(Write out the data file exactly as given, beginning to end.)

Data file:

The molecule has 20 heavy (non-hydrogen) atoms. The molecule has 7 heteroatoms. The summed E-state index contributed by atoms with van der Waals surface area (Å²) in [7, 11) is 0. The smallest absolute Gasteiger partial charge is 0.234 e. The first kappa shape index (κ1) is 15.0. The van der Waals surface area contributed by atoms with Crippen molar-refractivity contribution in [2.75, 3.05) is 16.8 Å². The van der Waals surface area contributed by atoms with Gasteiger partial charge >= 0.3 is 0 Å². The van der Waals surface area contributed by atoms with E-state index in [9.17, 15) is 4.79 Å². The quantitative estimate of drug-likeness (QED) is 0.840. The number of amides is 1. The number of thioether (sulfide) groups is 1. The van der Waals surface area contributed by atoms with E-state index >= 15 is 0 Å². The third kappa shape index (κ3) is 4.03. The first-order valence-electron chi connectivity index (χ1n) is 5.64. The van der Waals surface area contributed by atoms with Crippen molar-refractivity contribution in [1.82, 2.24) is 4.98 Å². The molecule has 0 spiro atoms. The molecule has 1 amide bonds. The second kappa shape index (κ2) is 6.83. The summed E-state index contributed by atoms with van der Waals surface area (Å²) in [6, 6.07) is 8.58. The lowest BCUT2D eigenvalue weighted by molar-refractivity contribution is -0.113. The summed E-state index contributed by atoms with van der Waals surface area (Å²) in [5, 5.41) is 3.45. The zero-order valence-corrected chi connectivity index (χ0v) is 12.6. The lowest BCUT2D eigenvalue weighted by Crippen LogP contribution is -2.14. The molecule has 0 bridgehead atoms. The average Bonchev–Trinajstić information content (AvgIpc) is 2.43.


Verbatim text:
The molecule has 20 heavy (non-hydrogen) atoms. The molecule has 7 heteroatoms. The summed E-state index contributed by atoms with van der Waals surface area (Å²) in [7, 11) is 0. The smallest absolute Gasteiger partial charge is 0.234 e. The first kappa shape index (κ1) is 15.0. The van der Waals surface area contributed by atoms with Crippen molar-refractivity contribution in [2.75, 3.05) is 16.8 Å². The van der Waals surface area contributed by atoms with Gasteiger partial charge >= 0.3 is 0 Å². The van der Waals surface area contributed by atoms with E-state index in [9.17, 15) is 4.79 Å². The quantitative estimate of drug-likeness (QED) is 0.840. The number of amides is 1. The number of thioether (sulfide) groups is 1. The van der Waals surface area contributed by atoms with E-state index >= 15 is 0 Å². The third kappa shape index (κ3) is 4.03. The first-order valence-electron chi connectivity index (χ1n) is 5.64. The van der Waals surface area contributed by atoms with Crippen molar-refractivity contribution in [1.82, 2.24) is 4.98 Å². The molecule has 0 spiro atoms. The molecule has 1 amide bonds. The second kappa shape index (κ2) is 6.83. The summed E-state index contributed by atoms with van der Waals surface area (Å²) in [6, 6.07) is 8.58. The lowest BCUT2D eigenvalue weighted by molar-refractivity contribution is -0.113. The summed E-state index contributed by atoms with van der Waals surface area (Å²) in [5, 5.41) is 3.45. The zero-order valence-corrected chi connectivity index (χ0v) is 12.6. The lowest BCUT2D eigenvalue weighted by Crippen LogP contribution is -2.14. The molecule has 0 bridgehead atoms. The average Bonchev–Trinajstić information content (AvgIpc) is 2.43.